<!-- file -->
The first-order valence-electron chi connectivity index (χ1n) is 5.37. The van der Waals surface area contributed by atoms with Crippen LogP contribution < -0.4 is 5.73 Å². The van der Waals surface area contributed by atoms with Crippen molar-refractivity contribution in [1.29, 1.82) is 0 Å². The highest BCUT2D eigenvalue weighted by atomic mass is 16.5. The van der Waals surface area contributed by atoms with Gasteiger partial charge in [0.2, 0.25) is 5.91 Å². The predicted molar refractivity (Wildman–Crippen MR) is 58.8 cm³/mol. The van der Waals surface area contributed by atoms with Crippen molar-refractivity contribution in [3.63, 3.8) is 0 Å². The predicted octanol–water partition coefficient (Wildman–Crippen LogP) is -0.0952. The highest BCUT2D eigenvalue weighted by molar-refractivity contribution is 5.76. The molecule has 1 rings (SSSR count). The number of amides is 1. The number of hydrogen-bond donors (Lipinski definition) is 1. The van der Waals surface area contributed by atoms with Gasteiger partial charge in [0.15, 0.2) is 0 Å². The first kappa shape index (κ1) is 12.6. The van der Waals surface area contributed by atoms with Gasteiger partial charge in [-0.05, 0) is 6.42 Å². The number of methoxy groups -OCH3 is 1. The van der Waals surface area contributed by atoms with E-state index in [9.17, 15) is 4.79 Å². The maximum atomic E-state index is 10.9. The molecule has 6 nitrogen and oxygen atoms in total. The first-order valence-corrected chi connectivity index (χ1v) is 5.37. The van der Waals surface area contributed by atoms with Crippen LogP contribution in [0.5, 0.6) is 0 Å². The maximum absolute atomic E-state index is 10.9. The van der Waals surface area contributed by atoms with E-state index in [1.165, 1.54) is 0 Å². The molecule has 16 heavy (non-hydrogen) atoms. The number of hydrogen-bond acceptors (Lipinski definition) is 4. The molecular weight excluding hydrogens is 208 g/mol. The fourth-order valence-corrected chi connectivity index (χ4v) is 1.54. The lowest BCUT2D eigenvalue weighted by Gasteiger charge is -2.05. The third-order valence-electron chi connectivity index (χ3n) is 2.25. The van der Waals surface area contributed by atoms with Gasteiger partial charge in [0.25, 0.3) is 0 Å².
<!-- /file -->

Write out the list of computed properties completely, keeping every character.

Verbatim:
The first-order valence-electron chi connectivity index (χ1n) is 5.37. The van der Waals surface area contributed by atoms with Crippen LogP contribution < -0.4 is 5.73 Å². The van der Waals surface area contributed by atoms with Crippen molar-refractivity contribution in [1.29, 1.82) is 0 Å². The highest BCUT2D eigenvalue weighted by atomic mass is 16.5. The van der Waals surface area contributed by atoms with Gasteiger partial charge in [0.2, 0.25) is 5.91 Å². The predicted molar refractivity (Wildman–Crippen MR) is 58.8 cm³/mol. The van der Waals surface area contributed by atoms with Crippen molar-refractivity contribution in [3.63, 3.8) is 0 Å². The predicted octanol–water partition coefficient (Wildman–Crippen LogP) is -0.0952. The highest BCUT2D eigenvalue weighted by molar-refractivity contribution is 5.76. The molecule has 1 rings (SSSR count). The number of amides is 1. The number of hydrogen-bond donors (Lipinski definition) is 1. The van der Waals surface area contributed by atoms with Gasteiger partial charge in [0.15, 0.2) is 0 Å². The first kappa shape index (κ1) is 12.6. The van der Waals surface area contributed by atoms with Gasteiger partial charge in [-0.05, 0) is 6.42 Å². The number of methoxy groups -OCH3 is 1. The van der Waals surface area contributed by atoms with E-state index in [9.17, 15) is 4.79 Å². The maximum atomic E-state index is 10.9. The molecule has 6 nitrogen and oxygen atoms in total. The first-order valence-corrected chi connectivity index (χ1v) is 5.37. The van der Waals surface area contributed by atoms with Crippen LogP contribution in [0.5, 0.6) is 0 Å². The maximum absolute atomic E-state index is 10.9. The van der Waals surface area contributed by atoms with E-state index in [1.165, 1.54) is 0 Å². The molecule has 16 heavy (non-hydrogen) atoms. The number of hydrogen-bond acceptors (Lipinski definition) is 4. The molecular weight excluding hydrogens is 208 g/mol. The fourth-order valence-corrected chi connectivity index (χ4v) is 1.54. The lowest BCUT2D eigenvalue weighted by Gasteiger charge is -2.05. The third-order valence-electron chi connectivity index (χ3n) is 2.25. The van der Waals surface area contributed by atoms with Gasteiger partial charge in [0.25, 0.3) is 0 Å².